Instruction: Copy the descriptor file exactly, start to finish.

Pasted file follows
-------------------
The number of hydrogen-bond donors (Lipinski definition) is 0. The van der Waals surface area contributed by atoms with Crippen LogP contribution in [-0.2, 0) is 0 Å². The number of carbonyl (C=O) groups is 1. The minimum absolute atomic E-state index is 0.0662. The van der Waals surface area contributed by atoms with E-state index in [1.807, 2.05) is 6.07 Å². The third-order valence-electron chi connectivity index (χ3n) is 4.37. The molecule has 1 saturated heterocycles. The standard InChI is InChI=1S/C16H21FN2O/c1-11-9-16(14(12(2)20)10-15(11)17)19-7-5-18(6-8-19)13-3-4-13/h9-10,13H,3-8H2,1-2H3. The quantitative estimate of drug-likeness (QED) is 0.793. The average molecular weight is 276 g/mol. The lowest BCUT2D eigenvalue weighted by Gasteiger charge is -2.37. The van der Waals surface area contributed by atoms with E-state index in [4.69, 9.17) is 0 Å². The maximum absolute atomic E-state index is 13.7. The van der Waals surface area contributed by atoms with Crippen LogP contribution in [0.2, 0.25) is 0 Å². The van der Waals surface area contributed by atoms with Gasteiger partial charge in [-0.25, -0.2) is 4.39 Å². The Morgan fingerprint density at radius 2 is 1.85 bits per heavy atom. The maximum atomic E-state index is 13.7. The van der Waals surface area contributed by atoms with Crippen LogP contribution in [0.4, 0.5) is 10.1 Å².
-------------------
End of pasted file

The number of hydrogen-bond donors (Lipinski definition) is 0. The van der Waals surface area contributed by atoms with Crippen LogP contribution in [-0.2, 0) is 0 Å². The number of carbonyl (C=O) groups is 1. The minimum absolute atomic E-state index is 0.0662. The van der Waals surface area contributed by atoms with E-state index in [1.807, 2.05) is 6.07 Å². The third-order valence-electron chi connectivity index (χ3n) is 4.37. The molecule has 1 saturated heterocycles. The standard InChI is InChI=1S/C16H21FN2O/c1-11-9-16(14(12(2)20)10-15(11)17)19-7-5-18(6-8-19)13-3-4-13/h9-10,13H,3-8H2,1-2H3. The quantitative estimate of drug-likeness (QED) is 0.793. The average molecular weight is 276 g/mol. The lowest BCUT2D eigenvalue weighted by Gasteiger charge is -2.37. The van der Waals surface area contributed by atoms with E-state index in [4.69, 9.17) is 0 Å². The maximum absolute atomic E-state index is 13.7. The van der Waals surface area contributed by atoms with Crippen LogP contribution in [0.2, 0.25) is 0 Å². The van der Waals surface area contributed by atoms with Gasteiger partial charge in [-0.25, -0.2) is 4.39 Å². The Morgan fingerprint density at radius 2 is 1.85 bits per heavy atom. The maximum atomic E-state index is 13.7. The van der Waals surface area contributed by atoms with Crippen LogP contribution in [0.4, 0.5) is 10.1 Å².